Qualcomm unveiled the last bit of information about its forthcoming Snapdragon 820 chipset Tuesday morning in Hong Kong: the wireless modem -- its fastest yet for LTE and WiFi and the first to combine the technologies for LTE-Unlicensed deployments.
"We like to summarize the feature set in three key points: most advanced LTE connectivity available, most advanced WiFi and the best convergence between licensed and unlicensed, LTE and WiFi," explains Sherif Hanna, Qualcomm Inc. (Nasdaq: QCOM) senior manager of marketing.
More specifically, the newly upgraded X12 LTE modem, revealed at the Qualcomm 3G/LTE Summit in Hong Kong, is the first to support LTE Category 12 in the downlink and Category 13 in the uplink, promising 33% and 200% respective speed bumps over its predecessor, the 810, with 600 Mbit/s peak downlink and 150 Mbit/s peak uplink.
The processor will support 4x4 Multi-Input Multi-Output (MIMO) to double download throughput speeds on a single LTE carrier, Uplink Data Compression (UDC) to accelerate web page loading times and Advanced Closed Loop Antenna Tuning to dynamically optimize RF performance, reducing dropped calls, improving cell edge throughput and lowering power consumption.
On the WiFi front, it supports 802.11ac WiFi using 2x2 MU-MIMO, and multi-gigabit 802.11ad WiFi, as well as improved performance monitoring and network selection for voice-over WiFi (VoWiFi) and voice-over LTE (VoLTE). (See NTT DoCoMo Launches VoLTE on Qualcomm's Snapdragon.)
The chip is also the first to support LTE-Unlicensed (LTE-U) and LTE + WiFi link aggregation (LWA), which Qualcomm has been championing -- and defending against critics that fear it will hog the unlicensed spectrum it operates in. (See LTE-U Is Nicer to WiFi Than WiFi – Qualcomm.)
The 820 will support the 3rd Generation Partnership Project (3GPP) 's Release 10 version of LTE-U, which means it won't feature the listen-before-talk (LBT) protocol for spectrum sharing, but Prakash Sangam, Qualcomm's director of technical marketing, maintains that the chipmaker's extensive testing indicates it co-exists well with WiFi. (See Qualcomm Wants FCC to Stay Out of LTE-U Fray and T-Mobile Expects LTE-U to Feature Listen-Before-Talk.)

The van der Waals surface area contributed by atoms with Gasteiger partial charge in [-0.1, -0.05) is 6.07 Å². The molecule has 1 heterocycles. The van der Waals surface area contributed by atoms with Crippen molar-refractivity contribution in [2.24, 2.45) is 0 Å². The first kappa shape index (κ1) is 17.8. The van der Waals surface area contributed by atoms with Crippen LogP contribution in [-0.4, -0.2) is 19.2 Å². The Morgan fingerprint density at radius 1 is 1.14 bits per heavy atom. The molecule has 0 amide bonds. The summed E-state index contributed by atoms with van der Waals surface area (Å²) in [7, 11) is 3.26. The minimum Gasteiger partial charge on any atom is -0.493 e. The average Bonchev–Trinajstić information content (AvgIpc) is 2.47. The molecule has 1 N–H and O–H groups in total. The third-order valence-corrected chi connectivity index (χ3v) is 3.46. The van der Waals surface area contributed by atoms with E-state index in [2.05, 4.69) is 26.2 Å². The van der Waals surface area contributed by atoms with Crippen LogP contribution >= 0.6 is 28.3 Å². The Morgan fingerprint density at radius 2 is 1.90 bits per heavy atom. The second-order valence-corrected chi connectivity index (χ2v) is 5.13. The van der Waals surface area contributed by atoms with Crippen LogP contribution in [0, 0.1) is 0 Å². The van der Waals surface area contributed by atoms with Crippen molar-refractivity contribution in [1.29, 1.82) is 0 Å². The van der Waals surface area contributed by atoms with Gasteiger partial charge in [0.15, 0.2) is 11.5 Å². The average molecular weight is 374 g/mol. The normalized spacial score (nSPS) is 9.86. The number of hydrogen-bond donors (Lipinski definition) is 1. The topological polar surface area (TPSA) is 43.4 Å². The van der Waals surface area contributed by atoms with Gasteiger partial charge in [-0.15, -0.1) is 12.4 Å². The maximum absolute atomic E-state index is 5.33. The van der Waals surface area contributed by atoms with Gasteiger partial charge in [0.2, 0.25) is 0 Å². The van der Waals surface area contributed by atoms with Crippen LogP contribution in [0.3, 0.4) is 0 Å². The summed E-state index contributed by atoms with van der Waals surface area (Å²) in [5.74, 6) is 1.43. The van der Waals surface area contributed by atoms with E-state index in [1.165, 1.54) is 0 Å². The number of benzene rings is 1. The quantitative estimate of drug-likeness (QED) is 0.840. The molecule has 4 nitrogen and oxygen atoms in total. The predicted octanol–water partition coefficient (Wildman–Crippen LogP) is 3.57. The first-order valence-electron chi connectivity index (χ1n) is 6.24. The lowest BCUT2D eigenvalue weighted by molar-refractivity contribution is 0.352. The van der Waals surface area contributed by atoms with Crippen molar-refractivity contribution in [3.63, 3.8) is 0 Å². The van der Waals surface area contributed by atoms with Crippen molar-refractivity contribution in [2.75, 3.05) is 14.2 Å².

"It listens to all the WiFi access points in the vicinity and shares the spectrum clearly with the existing WiFi and access points out there," he says. Small cells that support LTE-U are also starting to be announced, and commercial deployments are expected early next year. (See Qualcomm Aims MuLTEfire at Unlicensed Bands and Ericsson Preps LTE-U for Verizon, T-Mob & SK Telecom.)
Qualcomm will ship two versions of the modem -- one integrated with the Snapdragon 820 for premium smartphones and tablets, and a standalone X12 modem for devices like mobile hotspots and laptops. Qualcomm expects the first devices based on it to be commercially available in the first half of 2016. The company also introduced the Snapdragon 430 and the Snapdragon 617, designed for mid-range mobile devices, on Tuesday. (See Qualcomm Brings LTE Speeds to Mid-Range SoCs.)
"These [tiers] are available because we're able -- as Qualcomm and Snapdragon -- to really take advantage of taking all these technologies, integrating them together and deploying them at a scale globally that lets OEMs take advantage of core technologies," says Qualcomm Director of Marketing Mark Shedd. (See Qualcomm Paves Way for Sub-$100 4G Phones.)
Qualcomm needs the 820 and its lower-tier brethren to be successful across the globe as its predecessor, the 810, was plagued by thermal issues. The chip giant's semiconductor business also has been slowing in recent months, and it announced a restructuring plan in July to cut $1.4 billion in spending, while also lowering its outlook for its semiconductor business amid increased competition and antitrust probes. (See Qualcomm Restructures to Cut $1.4B in Costs , Qualcomm Faces Major Job Cuts – Reports and Qualcomm to Pay $975M in China Antitrust Spat.)
— Sarah Thomas, , Editorial Operations Director, Light Reading